Letís Stay Together. The High Cost of a Euro Break-up < Back
A good marriage or a messy break-up? This was the question posed about the eurozone by Prof. Alfredo Pastor in a meeting organized by the Alumni Association at the offices of asset managers Blackrock in the City of London last night. Roger Tooze, Blackrock’s managing director of finance, introduced Pastor and Daniel Franklin, executive editor of The Economist, who began the meeting with a discussion of four possible scenarios.
These scenarios amounted to variations on keeping the euro and Europe either stagnating or being successful, or ditching the euro with the same choice of outcomes. “The separation scenarios look very difficult but that doesn’t mean they won’t happen,” Franklin said. “Because of a lack of political will, the disaster could happen almost by accident. What is happening in this crisis is that the inconceivable has become worryingly imaginable.”
Abandoning the euro would lead to protectionism and an endless round of devaluation, said Pastor. “If your debt burden is in a foreign currency, even devaluation won’t save you. Spain devalued in 1993 but then it didn’t have foreign debt.” If we follow the divorce route, how are we going to restructure debt amicably? “The burden is too great to go it alone. Europe would have to reconstruct a monetary framework in which the stronger currencies would commit to supporting weaker ones.”
Insisting that Europe’s problems are not as great as they are painted, Pastor pointed out that the eurozone debt problem is internal; it doesn’t have external debt. The EU has to guarantee member states’ debts, he said, pointing out that in nation states, wealthier regions have always subsidized the poorer ones and this is the same for Europe as a whole. “If we had a fiscal union there wouldn’t be a debt problem,” he added. And if we don’t, the cost of borrowing could become so high that a country such as Spain would have no option but to default, he said.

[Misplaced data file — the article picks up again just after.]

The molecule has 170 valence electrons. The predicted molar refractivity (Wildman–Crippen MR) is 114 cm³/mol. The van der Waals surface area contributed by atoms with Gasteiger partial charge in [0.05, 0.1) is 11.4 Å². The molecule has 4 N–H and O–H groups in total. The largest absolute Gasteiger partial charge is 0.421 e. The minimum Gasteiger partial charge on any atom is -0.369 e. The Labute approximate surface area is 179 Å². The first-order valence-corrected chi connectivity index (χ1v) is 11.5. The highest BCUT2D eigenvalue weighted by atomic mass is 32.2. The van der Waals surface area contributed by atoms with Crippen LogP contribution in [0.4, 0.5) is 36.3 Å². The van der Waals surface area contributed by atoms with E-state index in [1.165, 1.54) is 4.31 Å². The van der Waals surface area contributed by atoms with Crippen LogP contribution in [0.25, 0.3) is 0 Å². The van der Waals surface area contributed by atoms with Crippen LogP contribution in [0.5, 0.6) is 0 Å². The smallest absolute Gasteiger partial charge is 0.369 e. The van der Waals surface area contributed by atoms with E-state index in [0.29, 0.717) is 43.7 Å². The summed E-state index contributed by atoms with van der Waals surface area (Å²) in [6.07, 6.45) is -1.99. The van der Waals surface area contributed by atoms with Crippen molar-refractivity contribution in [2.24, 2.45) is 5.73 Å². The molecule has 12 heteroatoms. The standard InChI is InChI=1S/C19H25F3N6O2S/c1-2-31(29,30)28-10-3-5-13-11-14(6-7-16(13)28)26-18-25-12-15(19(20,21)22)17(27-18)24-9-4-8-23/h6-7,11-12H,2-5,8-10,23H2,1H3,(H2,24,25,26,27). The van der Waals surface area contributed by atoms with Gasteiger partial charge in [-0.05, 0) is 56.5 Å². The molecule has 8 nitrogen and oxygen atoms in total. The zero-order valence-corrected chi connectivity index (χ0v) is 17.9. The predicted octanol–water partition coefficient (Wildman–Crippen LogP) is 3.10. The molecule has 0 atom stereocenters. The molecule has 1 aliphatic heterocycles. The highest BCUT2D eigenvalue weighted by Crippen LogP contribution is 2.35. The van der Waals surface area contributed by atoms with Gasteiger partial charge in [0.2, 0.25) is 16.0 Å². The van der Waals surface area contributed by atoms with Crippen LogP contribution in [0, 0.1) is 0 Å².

Taking up the question of greater union, Franklin commented that there is potentially a big divide between France and Germany over how a federal Europe would look. “The Germans would expect political convergence to precede monetary convergence and but that is not how most people in Europe see it,” he said.
Pastor’s view was that the real problem with integration isn’t Germany, it’s France. “France will never accept just being an equal member,” he said. Franklin pointed out that we have the unusual spectacle of a euroskeptic United Kingdom calling on the eurozone to have tighter fiscal union.
“Euroskeptics see the crisis as an opportunity to get the UK out of Europe,” he said. “Britain may not pull out of Europe but it may fall out of it, especially as all treaty changes have to be put to referendum.” The UK seems to be a spectator but is actually very vulnerable to what happens in the eurozone, Franklin said, while Pastor said he believed that “the UK is indispensable to the EU.”
Franklin asked Pastor if, after a long period of denial, Spain was finally facing up to reality. “There is little left to deny,” Pastor said drily, adding that it was an exaggeration to say the entire Spanish banking system is discredited. “Spain is too inward-looking and not aware enough of it position in the world and as a result it wastes valuable time when it comes to making decisions. The problem is that from the northern point of view it isn’t enough that we have to pay our debts, we also have to be punished.”